Since 1988, more than 50 patients world-wide have received small bowel allografts, yet very little is known about the absorptive capabilities of transplanted small bowel. Background: Transplantation of an organ requires the transection of all nerves and lymphatics connecting that organ to the donor. The effect this has on jejunal and ileal absorptive function is poorly documented and ambiguous. This study specifically addresses this question. Transplantation: Transference of an organ from donor to recipient involves several steps, each of which may potentially damage the graft; this could result in impaired absorptive function in a small bowel allograft. (a) Organ procurement: the organ is flushed and cooled with preservation solution, allowing storage. (b) Ischaemic time: from flushing of the graft with the cold preservation solution until circulation is restored in the recipient. (c) Reperfiision: when the transplanted organ is revascularised with recipient's blood. (d) Immunosuppression : pharmacological agents which dampen down the recipient's immune response are required to prevent graft rejection; e.g. cyclosporine A affects absorption. (e) Rejection: the high content of lymphoid tissue renders small bowel highly immunogenic. Acute rejection targets the mucosa, potentially affecting absorption from its onset. Aim of Study: This model of small bowel autotransplantation assesses, in isolation, the effect of denervation and lymiphatic transection on small bowel absorption. It excludes the confounding factors of transplantation injury just described. This is crucial for three reasons: 1. To assess any alterations in the physiology of absorption caused by denervation and lymphatic transection by using simple electrolyte and single nutrient solutions, with documented absorptive pathways. 2. Only after the effect of denervation and lymphatic transection has been clearly documented, can meaningful experiments on the absorptive capability of small bowel transplants be carried out, with a view to assessing the effect of transplantation injury. 3. Major absorptive defects in autotransplanted small bowel would imply their existence in transplanted small bowel, which may render it unsuitable to provide adequate nutrition in patients. This model of small bowel autotransplantation examines the absorption of a member of each of the major nutritional groups, allowing assessment of a broad spectrum of absorptive pathways. Glucose, glycine, phenylalanine, and oleic acid (a long chain fatty acid), were each studied separately, as single nutrient solutions. Canine Model of jejunoileal Autotransplantation: This model represents a jejunoileum which is extrinsically denervated, with no connection of the intrinsic neural pathways to proximal or distal gut, and with total lymphatic interruption. Each dog had an 80cm isolated loop of jejunum or ileum with a perfusion cannula at the proximal end, and a distal stoma. Two control groups were created to match the two autotransplanted groups; these control animals did not undergo the model of autotransplantation, but simply had the 80cm loop of jejunum or ileum created. The four groups were: Group 1 - control jejunum Group 2 - autotransplanted jejunum Group 3 - control ileum Group 4 - autotransplanted ileum. Design and Conduct of Study: The four groups of dogs, each containing a minimum of six animals, were studied at an early phase post-operatively (Week 1 and Week 2), and had the experiments repeated at a later phase (Week 8 and Week 9). Each of the five isotonic test solutions used polyethylene glycol as a non-absorbable marker to determine steady-state conditions. Each was perfused at a rate of 3ml/min at 38°C for three hours, being repeated on a further two occasions, resulting in triplicate experiments at both early and late study points. Loop effluent was analysed for volume, sodium, chloride, potassium, and for the glucose, amino acid or oleic acid content. Transit time was also measured. This provided over 23,000 samples for analysis. Summary of Results: Denervation and lymphatic transection were found to have little or no adverse effect on absorption of electrolytes or simple nutrients from the jejunum or ileum Absorption of volume, sodium, and chloride was not significantly altered after autotransplantation of the jejunum or the ileum, nor was absorption of glucose or oleic acid. Glycine and phenylalanine absorption were marginally reduced only in autotransplanted ileum at both early and late time points. Potassium secretion was unaffected, with the solitary exception of the oleic acid solution in the ileum, where it was increased in autotransplants. Transit time was significantly slower in autotransplanted jejunum, but not in autotransplanted ileum. Conclusion: This study has provided essential physiological background data on absorption from both normal and denervated small bowel. It forms the solid foundation of basic knowledge required to allow further meaningful investigation of the effect of transplantation on small bowel absorption. Only now, with the basic effects of lymphatic transection and denervation clearly documented, can further studies be conducted to assess the effect which the several different components of transplantation injury may have on absorption. There is clearly no physiological reason for transplanted small bowel to have a major absorptive defect, which is encouraging for the future of clinical small bowel transplantation. As no specific nutrient out of the wide range assessed showed major impairment of absorption, it should permit small bowel transplant patients to be able to enjoy a normal unrestricted diet. If transplantation injury causes no permanent damage to a small bowel graft, and rejection can be controlled, then absorption from the transplanted bowel should be sufficient to sustain life.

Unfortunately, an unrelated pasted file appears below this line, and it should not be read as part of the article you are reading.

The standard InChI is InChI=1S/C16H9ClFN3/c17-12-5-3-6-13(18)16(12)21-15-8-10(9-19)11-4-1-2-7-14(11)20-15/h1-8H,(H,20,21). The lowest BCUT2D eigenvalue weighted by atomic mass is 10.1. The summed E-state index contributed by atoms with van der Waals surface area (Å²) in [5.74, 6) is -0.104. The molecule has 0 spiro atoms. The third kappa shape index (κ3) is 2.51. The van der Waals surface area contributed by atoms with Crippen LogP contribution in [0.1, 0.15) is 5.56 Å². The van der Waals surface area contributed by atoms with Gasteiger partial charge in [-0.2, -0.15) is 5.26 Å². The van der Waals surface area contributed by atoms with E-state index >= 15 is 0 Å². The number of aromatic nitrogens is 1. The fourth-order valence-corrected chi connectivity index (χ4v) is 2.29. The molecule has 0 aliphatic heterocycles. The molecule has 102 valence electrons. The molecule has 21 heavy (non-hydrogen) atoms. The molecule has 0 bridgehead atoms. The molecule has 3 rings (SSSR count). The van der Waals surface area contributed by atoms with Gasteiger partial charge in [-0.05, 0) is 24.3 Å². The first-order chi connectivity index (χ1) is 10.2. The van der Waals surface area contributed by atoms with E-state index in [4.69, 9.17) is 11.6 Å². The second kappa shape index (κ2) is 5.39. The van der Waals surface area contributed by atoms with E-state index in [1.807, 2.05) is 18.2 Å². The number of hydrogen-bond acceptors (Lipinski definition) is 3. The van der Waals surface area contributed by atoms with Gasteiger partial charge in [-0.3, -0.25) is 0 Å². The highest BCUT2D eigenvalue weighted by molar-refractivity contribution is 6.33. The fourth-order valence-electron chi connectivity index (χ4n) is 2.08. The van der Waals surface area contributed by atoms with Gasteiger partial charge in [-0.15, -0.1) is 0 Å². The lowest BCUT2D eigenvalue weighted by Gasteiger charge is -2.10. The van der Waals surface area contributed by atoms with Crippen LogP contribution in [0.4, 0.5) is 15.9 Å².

Supervisor: Not available Sponsor: Not available
Qualification Name: Thesis (M.D.) Qualification Level: Doctoral
EThOS ID:  DOI: Not available